Kansas City Fire & Marine Insurance Co. v. Epperson

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356 S.W.2d 613 (1962)


No. 5-2701.

Supreme Court of Arkansas.

April 30, 1962.

Wootton, Land & Matthews, Hot Springs, for appellant.

Wendell O. Epperson, Malvern, for appellee.


This is a suit by the appellee, Wendell O. Epperson, upon a Family Combination Automobile Policy that provided comprehensive liability and accident protection for him and members of his family. Epperson's daughter was hurt in an automobile collision and incurred medical expenses of more than $2,000. The appellant admits its liability to the extent of $1,000; the dispute is about whether it is liable for an additional $1,000 of the total medical bill. This appeal is from a judgment holding the insurer liable for the entire $2,000 claimed by the plaintiff.

We may divide the insurance coverage afforded by this policy into two categories. *614 First, the contract described Epperson's two cars, a Pontiac and a Ford, and provided certain liability and property damage insurance with respect to claims involving those vehicles. Secondly, the policy afforded other coverage having no connection with either insured automobile. The present claim falls in the second category; that is, medical services were to be provided if Epperson or certain members of his family should be injured in any automobile accident, regardless of whether either insured vehicle was involved. The record does not tell us whether Miss Epperson was in one of the insured cars when she was hurt; under the terms of the contract that fact was immaterial.

The printed policy contained a schedule offering nine different kinds of insurance protection. A separate premium for each car was to be inserted for each form of coverage actually being put into effect. The provisions for Coverage C, medical expense, were as follows:

          "Premiums            Limits of Liability          Coverages
       "Car 1      Car 2
            *     *     *     *     *     *
 "C     $7.20      $4.20          1,000.00 dollars        Medical Payments"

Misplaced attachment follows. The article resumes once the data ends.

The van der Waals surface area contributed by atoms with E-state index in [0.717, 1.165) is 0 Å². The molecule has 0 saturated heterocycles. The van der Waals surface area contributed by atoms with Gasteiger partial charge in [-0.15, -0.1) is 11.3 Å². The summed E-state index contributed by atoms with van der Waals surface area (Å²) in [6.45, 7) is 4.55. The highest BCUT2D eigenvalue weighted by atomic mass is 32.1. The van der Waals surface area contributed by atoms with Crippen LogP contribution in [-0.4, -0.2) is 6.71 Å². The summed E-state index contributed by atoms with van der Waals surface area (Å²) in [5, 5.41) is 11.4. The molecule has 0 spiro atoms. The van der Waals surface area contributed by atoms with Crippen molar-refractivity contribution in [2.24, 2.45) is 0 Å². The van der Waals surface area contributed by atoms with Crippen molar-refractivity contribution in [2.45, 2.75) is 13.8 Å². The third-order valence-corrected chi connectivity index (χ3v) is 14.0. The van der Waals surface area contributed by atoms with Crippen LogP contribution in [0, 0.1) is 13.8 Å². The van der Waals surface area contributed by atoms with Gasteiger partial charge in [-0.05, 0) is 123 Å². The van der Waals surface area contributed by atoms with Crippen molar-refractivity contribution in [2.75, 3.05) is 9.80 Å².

each person

There were two other paragraphs in the contract that are pertinent:

"Limit of Liability: The limit of liability for medical payments stated in the declarations as applicable to `each person' is the limit of the company's liability for all expenses incurred by or on behalf of each person who sustains bodily injury as the result of any one accident.

* * * * * *

"Two or More Automobiles: When two or more automobiles are insured hereunder, the terms of this policy shall apply separately to each."

We think the trial court's conclusion to have been correct. As far as this aspect of Coverage C is concerned the insurer would have been liable for $1,000 if only one premium had been paid upon a single car. It is reasonable to think that the additional premium charged for the inclusion of a second car was intended to afford some corresponding added benefit to the insured. To this end the policy provided that its terms should apply separately to each car. If Epperson had carried a separate policy upon each vehicle he would have been entitled to receive $1,000 under each contract. The fact that the two coverages were combined in one policy does not compel us to reach a different result. To say the least, the combination contract is fairly open to two conflicting interpretations; in this situation we must construe it strictly against the insurer. We are unable to agree with the holding in Sullivan v. Royal Exchange Assurance, 181 Cal. App. 2d 644, 5 Cal. Rptr. 878, where the court allowed only a single award of benefits under a similar policy.

It is also contended that the appellee did not recover the full amount sued for and was therefore not entitled to the statutory penalty and attorney's fees. This argument is without merit. The complaint sought a recovery of $2,000. At first the defendant denied all liability. Later on it amended its answer to admit its obligation to the extent of $1,000, and a check for that amount was tendered. After the case had been submitted to the court the parties stipulated that Epperson might cash the tendered check without prejudice to his right to seek the other one thousand dollars. The complaint was then amended, *615 quite properly, to reduce the claim to the sum left in dispute. The defendant has never admitted its liability for that amount. The plaintiff has evidently recovered the full sum sued forhalf by the defendant's admission and the other half by the court's judgment.


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